Sixteen negotiating days till Christmas. We cannot tell if it is going to be a Hollywood ending or ‘Hasta la vista, failure’.
Britain has been free of the European since 31 January: all the close engagement in detail since then though might make us forget we ever got out of the stifling bureaucracy. In the same time, Britain has concluded several major free trade treaties around the world, while the one that should have been a cake-walk is teetering on failure., with just days to go.
The initial failings have been well rehearsed: the European Union should have started the negotiation the day after the Brexit vote, which was four and a half years ago, but instead refused to speak without a withdrawal agreement, which was delayed by other factors – collaborators in Parliament giving aid and comfort to the enemy encouraging the EU to think the referendum would be overturned. Mrs May’s choice of surrendering negotiators worsened it: movement only came with Boris and the realisation that it was all for real: the game was up. That left us however with just eleven months to do what should have been started three and a half years before.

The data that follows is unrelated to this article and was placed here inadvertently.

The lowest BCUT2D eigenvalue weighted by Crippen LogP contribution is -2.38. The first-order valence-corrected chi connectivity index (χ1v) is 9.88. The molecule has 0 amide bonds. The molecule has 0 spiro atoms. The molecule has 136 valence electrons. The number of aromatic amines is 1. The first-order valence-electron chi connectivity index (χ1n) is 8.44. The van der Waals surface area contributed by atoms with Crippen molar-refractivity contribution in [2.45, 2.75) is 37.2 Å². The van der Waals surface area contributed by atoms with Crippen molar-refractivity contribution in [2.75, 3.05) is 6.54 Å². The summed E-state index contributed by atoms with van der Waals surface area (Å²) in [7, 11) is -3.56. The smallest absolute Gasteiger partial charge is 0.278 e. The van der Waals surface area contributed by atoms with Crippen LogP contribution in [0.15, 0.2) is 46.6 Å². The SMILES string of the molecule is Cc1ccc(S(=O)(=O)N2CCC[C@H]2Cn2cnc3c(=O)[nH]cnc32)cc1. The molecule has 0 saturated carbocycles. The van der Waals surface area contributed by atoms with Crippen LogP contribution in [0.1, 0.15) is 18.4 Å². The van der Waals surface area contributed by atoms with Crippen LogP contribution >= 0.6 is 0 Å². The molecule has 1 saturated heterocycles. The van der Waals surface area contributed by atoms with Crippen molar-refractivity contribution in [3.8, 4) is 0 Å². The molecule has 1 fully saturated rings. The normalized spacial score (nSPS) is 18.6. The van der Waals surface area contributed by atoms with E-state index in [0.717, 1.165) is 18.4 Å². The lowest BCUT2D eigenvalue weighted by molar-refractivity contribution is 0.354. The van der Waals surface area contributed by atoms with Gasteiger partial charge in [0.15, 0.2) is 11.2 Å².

What has gone wrong in the negotiation, no one outside it can really tell. We can write long commentaries of speculation, and I am sure I have done that before, but what passes in those rooms is a mystery.
It does not seem like a mystery: the press is full of foreign politicians bewailing what has been said and vowing that ils ne passeront pas, and Whitehall and Gove batting back. It is undignified, crass, unstatesmanlike, ungentlemanly and ultimately unhelpful, but it is also dishonest, as the negotiation is not done by press release.
We do know the opening European position, as they published their proposals, and we know how the British team opened its batting too. The two were far apart. The European side spoke in pious tones about maintaining to the finest detail the terms of the Withdrawal Agreement and the Political Declaration which was the agreed framework for negotiation, and then promptly placed a text on the table that flatly contradicted the latter. There is a word for that, and not a pretty one.